Well another week passes and the challenge of writing fishing blogs in these somewhat constrained times remains. I mean, even the Whiting deserted our shores so how hard does it have to get before we wave the white flag of surrender. But have no fear friends, I have some good news – the fish are back and I do indeed have some very pleasing words to write today.
With water cold, rainfall run off still in force and mid-day massive tides I went for a dawn low water session. My logic was to aim for the deeper, warmer, more salty water under the incredible moon and rising sun which would surely stimulate any sight feeding fish into a frenzy of desire for my lug and sprat wrap tempters
The first thing that went wrong was that I overslept. So rather than setting up at 5:30 am ready for the last hour of ebb I actually arrived at the beach at 7:30. If that wasn’t enough it was seriously foggy. No sight of moon, or actually anything come to think of it. Just a grey soup that would make picking the moment of splash own after casting nigh on impossible. Flipping a coin as to return home or plough on I manned up and trudged across the mudflats towards the distant sound of breaking waves beyond the battleship grey world that had engulfed me.
Finally I reached the point where land hit sea and set up, and for some reason having dragged a full size tackle box, trolley, rest, two rods and bait box half way across the dried out Blackwater I set up one rod and a spike. Worried that the tide would turn quickly I left the second rod in its quiver – so why I took it it the first place is beyond me but hey.
Low water meant casting into oyster bed rough ground so absolute suicide to us any terminal tackle that would snag, so a simple torpedo lead transporting a three hook clip down rig was flung out beyond the visible sphere of control. first cast, birds nest – my control over the recently serviced Penn mag 2 reel still work in progress made the thought of being at home with a big fry up even more of an appealing but no – I was here now and I had to go home with something to justify this lunacy.
Birds nest cleared and hooks re-baited given the g-force of the reel catastrophe having ripped the tender worms and sprats from my hooks all was set. I settled, tuned in to the geese noisily greeting the day and I breathed fresh air and immersed a selfish world of just me and nature for the first time in a week. I allowed myself to be absorbed by nature and felt totally insignificant within the context of the natural world.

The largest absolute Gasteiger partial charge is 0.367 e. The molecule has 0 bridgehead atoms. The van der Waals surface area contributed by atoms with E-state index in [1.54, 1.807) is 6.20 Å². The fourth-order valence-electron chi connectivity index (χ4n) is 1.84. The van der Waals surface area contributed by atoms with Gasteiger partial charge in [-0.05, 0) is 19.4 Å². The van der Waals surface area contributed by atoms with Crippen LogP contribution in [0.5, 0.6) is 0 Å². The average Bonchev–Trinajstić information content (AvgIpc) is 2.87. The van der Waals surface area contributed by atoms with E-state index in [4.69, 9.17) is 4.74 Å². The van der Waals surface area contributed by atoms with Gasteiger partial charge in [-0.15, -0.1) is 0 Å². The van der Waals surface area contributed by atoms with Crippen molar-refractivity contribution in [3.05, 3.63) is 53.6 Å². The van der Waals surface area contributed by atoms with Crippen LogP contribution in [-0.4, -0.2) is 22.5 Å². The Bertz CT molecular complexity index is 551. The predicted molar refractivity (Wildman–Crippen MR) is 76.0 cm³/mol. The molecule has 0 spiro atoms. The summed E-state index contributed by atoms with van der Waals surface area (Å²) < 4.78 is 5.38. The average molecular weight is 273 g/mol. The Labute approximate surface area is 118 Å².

In the back of my mind were however, two things – one was the catch reports from the last few days showing some good rays and secondly was a huge pull on my line last weekend which I missed out on. The positivity of the session potential ahead soon defeated the early poor form with sleep, reel and mood and I was in the groove. The fog began to lift in tandem with my emotions.
Second cast and I was in the fish. A real pull and the thornback I was targeting was, I hoped, hooked. The fish was putting up a good fight and worried about the line cutting on sharp oyster shells I was relieved when it surfaced. However, is was not a thornback but a decent Blonde Ray – the first for me on this beach. I was buzzing.
Gloating over this with anyone who I had details for on social media, after baiting up again I almost missed another decent tug but this time it felt more flounderish than anything. Easier to retrieve at speed to avoid the sharp shells I had the fish in quickly and the second gift of the day was in fact a beautiful Plaice. I know Carl and the Thames Estuary guys have been posting about them for the past week so I can happily report her that they have reached the Blackwater.
By 8:45 the tide began to flood at real pace and I was glad that I only had one rod in the water. Trying to hit the deeper water was now impossible so I was in that in-between tide time on the Blackwater where the mudflats are too shallow but you can’t cast beyond them. I should have gone home there and then, but persevering without a hope in hell I spent the next 90-minutes falling back meter by meter to the beach. Two decent fish bagged and two species for the essexanglers hunt I was happy but in reality, like most days, focusing on a short period of high-probability fishing would have saved me from the last part of the session. I will never learn.